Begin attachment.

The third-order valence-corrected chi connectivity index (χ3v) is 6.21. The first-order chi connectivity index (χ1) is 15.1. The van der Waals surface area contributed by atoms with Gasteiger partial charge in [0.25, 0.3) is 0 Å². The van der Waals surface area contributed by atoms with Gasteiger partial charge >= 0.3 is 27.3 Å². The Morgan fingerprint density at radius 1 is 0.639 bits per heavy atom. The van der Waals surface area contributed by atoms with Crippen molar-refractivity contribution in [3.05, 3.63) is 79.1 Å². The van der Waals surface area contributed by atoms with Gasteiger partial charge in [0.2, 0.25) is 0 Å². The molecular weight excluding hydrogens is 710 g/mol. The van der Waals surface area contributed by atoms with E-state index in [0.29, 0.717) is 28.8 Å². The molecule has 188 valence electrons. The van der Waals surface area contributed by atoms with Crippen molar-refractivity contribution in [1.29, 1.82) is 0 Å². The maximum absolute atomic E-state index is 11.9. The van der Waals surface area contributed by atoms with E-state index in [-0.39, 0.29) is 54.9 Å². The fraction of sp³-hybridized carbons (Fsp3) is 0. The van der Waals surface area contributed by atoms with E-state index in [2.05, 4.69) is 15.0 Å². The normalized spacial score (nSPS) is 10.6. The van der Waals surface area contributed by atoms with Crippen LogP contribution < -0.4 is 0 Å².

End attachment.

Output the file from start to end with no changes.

The third-order valence-corrected chi connectivity index (χ3v) is 6.21. The first-order chi connectivity index (χ1) is 15.1. The van der Waals surface area contributed by atoms with Gasteiger partial charge in [0.25, 0.3) is 0 Å². The van der Waals surface area contributed by atoms with Gasteiger partial charge >= 0.3 is 27.3 Å². The Morgan fingerprint density at radius 1 is 0.639 bits per heavy atom. The van der Waals surface area contributed by atoms with Crippen molar-refractivity contribution in [3.05, 3.63) is 79.1 Å². The van der Waals surface area contributed by atoms with Gasteiger partial charge in [0.2, 0.25) is 0 Å². The molecular weight excluding hydrogens is 710 g/mol. The van der Waals surface area contributed by atoms with E-state index in [0.29, 0.717) is 28.8 Å². The molecule has 188 valence electrons. The van der Waals surface area contributed by atoms with Crippen molar-refractivity contribution in [1.29, 1.82) is 0 Å². The maximum absolute atomic E-state index is 11.9. The van der Waals surface area contributed by atoms with E-state index in [-0.39, 0.29) is 54.9 Å². The fraction of sp³-hybridized carbons (Fsp3) is 0. The van der Waals surface area contributed by atoms with E-state index in [2.05, 4.69) is 15.0 Å². The normalized spacial score (nSPS) is 10.6. The van der Waals surface area contributed by atoms with Crippen LogP contribution < -0.4 is 0 Å².